It also teaches and assesses key skills of analysis, academic writing and legal research in the context of criminal law. It does this by emphasising the use of primary and secondary sources of criminal law (legal judgments and Acts of Parliament as well as Parliamentary Papers and academic journal articles).
The module aims to:
1. Examine the emergence and development of criminological theory
2. Examine the different ways in which different criminological traditions theorise crime and its social control
3. Examine how the assumptions which underpin different traditions provide for different strategies of intervention and control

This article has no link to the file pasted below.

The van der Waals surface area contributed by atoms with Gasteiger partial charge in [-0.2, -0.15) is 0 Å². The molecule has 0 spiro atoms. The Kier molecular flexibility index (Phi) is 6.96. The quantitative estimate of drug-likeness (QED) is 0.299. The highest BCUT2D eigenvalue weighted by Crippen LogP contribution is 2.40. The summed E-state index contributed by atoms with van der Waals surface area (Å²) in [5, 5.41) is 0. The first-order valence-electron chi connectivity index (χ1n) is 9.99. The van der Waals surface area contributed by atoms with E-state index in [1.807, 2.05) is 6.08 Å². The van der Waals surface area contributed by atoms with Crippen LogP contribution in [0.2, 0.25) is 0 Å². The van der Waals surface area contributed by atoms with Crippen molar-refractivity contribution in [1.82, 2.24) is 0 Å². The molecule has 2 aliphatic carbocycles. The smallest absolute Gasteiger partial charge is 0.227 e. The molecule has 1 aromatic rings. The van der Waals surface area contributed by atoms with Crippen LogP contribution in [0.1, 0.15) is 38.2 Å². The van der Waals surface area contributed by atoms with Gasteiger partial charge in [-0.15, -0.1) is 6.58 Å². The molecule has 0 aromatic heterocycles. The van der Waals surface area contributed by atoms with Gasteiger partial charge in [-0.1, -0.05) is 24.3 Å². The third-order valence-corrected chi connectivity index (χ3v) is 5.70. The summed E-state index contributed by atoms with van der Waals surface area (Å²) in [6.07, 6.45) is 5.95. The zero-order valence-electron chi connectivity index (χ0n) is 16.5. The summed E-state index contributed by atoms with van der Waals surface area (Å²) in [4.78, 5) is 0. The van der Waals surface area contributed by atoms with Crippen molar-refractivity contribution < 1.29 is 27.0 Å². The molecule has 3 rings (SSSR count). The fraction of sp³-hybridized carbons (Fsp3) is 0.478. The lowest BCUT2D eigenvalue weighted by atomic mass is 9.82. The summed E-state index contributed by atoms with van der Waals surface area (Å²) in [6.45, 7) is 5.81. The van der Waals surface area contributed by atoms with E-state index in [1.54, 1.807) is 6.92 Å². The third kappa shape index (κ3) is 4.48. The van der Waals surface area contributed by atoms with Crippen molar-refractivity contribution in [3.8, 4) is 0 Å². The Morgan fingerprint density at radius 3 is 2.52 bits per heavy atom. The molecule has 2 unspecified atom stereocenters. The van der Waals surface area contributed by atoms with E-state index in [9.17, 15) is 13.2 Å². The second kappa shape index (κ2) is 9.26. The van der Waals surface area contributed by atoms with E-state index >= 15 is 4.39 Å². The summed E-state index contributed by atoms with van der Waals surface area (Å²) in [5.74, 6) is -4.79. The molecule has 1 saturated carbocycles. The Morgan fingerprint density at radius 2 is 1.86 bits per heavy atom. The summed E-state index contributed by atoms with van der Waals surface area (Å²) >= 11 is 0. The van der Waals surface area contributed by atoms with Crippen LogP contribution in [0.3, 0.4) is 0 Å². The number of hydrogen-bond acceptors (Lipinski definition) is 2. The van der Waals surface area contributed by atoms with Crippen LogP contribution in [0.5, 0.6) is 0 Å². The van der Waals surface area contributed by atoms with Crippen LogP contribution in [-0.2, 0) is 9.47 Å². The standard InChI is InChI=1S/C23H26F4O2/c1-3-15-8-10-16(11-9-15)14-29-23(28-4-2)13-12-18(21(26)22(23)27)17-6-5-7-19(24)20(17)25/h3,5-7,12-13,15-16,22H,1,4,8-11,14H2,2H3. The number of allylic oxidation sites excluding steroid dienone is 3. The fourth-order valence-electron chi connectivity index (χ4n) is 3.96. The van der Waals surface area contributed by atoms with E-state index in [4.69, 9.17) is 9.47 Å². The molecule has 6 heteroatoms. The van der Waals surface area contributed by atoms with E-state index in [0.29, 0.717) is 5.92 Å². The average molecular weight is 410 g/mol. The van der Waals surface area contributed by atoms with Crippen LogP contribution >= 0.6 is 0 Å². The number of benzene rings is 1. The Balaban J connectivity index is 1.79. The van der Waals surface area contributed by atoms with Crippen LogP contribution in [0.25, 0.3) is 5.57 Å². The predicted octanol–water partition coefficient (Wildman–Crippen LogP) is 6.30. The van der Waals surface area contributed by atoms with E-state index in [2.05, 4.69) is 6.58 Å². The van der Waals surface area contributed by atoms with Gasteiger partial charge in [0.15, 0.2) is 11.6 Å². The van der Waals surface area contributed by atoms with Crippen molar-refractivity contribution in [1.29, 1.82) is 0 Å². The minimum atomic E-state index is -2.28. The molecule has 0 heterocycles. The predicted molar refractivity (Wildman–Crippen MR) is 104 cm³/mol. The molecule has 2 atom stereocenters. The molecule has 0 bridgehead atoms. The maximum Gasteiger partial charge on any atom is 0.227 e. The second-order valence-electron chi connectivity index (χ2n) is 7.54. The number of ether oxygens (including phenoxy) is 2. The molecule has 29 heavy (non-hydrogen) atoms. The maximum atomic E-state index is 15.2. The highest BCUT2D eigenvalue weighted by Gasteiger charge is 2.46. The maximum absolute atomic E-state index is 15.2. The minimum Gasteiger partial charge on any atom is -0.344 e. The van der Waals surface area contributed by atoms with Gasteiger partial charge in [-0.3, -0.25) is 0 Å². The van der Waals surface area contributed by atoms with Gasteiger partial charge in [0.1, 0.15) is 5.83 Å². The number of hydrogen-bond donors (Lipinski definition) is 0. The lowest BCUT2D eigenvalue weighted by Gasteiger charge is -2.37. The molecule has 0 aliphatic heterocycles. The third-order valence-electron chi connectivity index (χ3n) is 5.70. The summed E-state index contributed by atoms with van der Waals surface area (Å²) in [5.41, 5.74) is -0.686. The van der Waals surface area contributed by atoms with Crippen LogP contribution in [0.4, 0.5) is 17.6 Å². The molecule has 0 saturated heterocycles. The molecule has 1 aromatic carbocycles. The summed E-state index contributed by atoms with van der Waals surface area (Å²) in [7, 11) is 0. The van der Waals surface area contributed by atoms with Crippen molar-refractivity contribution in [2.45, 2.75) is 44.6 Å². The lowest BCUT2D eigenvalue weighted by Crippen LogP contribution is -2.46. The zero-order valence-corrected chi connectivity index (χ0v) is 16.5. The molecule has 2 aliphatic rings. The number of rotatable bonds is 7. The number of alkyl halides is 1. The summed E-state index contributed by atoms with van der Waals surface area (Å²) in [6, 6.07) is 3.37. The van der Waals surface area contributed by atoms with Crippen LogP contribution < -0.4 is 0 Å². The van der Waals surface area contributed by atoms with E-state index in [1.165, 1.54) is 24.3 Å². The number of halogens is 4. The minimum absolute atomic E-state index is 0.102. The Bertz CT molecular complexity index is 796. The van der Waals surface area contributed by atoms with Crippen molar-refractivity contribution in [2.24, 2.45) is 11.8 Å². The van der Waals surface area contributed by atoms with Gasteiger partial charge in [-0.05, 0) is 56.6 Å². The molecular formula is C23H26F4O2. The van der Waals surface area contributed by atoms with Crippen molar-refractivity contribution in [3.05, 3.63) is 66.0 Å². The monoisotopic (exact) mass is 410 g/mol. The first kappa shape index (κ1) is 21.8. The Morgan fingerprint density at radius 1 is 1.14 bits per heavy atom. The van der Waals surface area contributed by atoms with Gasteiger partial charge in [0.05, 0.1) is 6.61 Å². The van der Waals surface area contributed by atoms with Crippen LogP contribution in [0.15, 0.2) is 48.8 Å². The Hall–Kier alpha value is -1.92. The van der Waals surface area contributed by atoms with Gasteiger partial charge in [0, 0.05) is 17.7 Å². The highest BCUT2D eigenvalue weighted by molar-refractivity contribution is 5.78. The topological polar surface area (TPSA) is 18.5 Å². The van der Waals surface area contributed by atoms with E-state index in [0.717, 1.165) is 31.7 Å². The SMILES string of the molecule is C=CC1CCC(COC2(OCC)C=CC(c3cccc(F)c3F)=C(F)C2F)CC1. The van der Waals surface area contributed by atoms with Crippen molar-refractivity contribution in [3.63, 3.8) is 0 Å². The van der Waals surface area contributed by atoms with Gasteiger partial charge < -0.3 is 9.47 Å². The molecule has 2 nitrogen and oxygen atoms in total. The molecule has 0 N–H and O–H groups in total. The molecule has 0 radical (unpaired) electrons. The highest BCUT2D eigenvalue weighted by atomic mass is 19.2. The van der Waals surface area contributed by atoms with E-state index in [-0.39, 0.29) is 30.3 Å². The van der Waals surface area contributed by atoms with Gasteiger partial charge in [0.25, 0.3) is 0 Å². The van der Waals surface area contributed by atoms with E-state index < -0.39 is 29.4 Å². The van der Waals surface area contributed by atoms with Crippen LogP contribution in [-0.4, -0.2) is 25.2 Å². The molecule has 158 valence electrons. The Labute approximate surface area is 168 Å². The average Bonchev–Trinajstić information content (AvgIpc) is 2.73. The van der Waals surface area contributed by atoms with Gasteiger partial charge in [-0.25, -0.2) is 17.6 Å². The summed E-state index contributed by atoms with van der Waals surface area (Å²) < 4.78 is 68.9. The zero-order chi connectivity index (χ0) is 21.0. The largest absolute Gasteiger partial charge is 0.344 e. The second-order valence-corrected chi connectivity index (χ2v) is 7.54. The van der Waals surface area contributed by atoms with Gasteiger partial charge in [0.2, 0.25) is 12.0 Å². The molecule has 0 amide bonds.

4. Develop students’ learning and transferable skills in preparation for modules at levels 5 and 6.
This module introduces students to the scope and functions of the Criminal Justice System (CJS) in England and Wales. It provides a broad overview of the mechanisms and aims of the CJS upon which students can build a more detailed knowledge of criminal justice policies, crime control, punishment and social control by the state, at levels 5 and 6. The module also specifically provides students with an introductory picture of the extent of officially recorded crime.
The module aims to:
1. Provide students with a solid grounding in the field upon which to build a grasp of issues relating to criminal justice
2. Review the historical development, structures and roles of key agencies responsible for the execution of justice in England and Wales
3. Identify key models of the Criminal Justice System such as the due process and crime control models